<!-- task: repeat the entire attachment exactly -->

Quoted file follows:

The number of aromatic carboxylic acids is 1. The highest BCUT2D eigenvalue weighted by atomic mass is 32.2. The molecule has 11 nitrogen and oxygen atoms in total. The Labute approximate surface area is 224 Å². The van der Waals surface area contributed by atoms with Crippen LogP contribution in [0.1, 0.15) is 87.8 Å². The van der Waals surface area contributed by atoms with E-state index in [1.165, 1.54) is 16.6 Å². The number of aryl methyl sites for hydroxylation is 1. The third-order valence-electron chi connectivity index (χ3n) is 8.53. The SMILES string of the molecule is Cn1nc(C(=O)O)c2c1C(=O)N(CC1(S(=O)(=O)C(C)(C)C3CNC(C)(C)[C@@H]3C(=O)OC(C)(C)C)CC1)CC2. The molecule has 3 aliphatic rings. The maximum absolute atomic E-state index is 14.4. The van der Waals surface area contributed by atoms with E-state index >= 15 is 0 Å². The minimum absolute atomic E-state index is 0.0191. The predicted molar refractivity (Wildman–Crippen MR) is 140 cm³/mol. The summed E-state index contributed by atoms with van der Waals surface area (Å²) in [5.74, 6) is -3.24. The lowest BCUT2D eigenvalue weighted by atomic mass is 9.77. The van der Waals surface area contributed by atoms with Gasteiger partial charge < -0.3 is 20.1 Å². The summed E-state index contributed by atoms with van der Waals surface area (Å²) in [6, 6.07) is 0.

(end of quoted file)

The number of aromatic carboxylic acids is 1. The highest BCUT2D eigenvalue weighted by atomic mass is 32.2. The molecule has 11 nitrogen and oxygen atoms in total. The Labute approximate surface area is 224 Å². The van der Waals surface area contributed by atoms with Crippen LogP contribution in [0.1, 0.15) is 87.8 Å². The van der Waals surface area contributed by atoms with E-state index in [1.165, 1.54) is 16.6 Å². The number of aryl methyl sites for hydroxylation is 1. The third-order valence-electron chi connectivity index (χ3n) is 8.53. The SMILES string of the molecule is Cn1nc(C(=O)O)c2c1C(=O)N(CC1(S(=O)(=O)C(C)(C)C3CNC(C)(C)[C@@H]3C(=O)OC(C)(C)C)CC1)CC2. The molecule has 3 aliphatic rings. The maximum absolute atomic E-state index is 14.4. The van der Waals surface area contributed by atoms with E-state index >= 15 is 0 Å². The minimum absolute atomic E-state index is 0.0191. The predicted molar refractivity (Wildman–Crippen MR) is 140 cm³/mol. The summed E-state index contributed by atoms with van der Waals surface area (Å²) in [5.74, 6) is -3.24. The lowest BCUT2D eigenvalue weighted by atomic mass is 9.77. The van der Waals surface area contributed by atoms with Gasteiger partial charge < -0.3 is 20.1 Å². The summed E-state index contributed by atoms with van der Waals surface area (Å²) in [6, 6.07) is 0.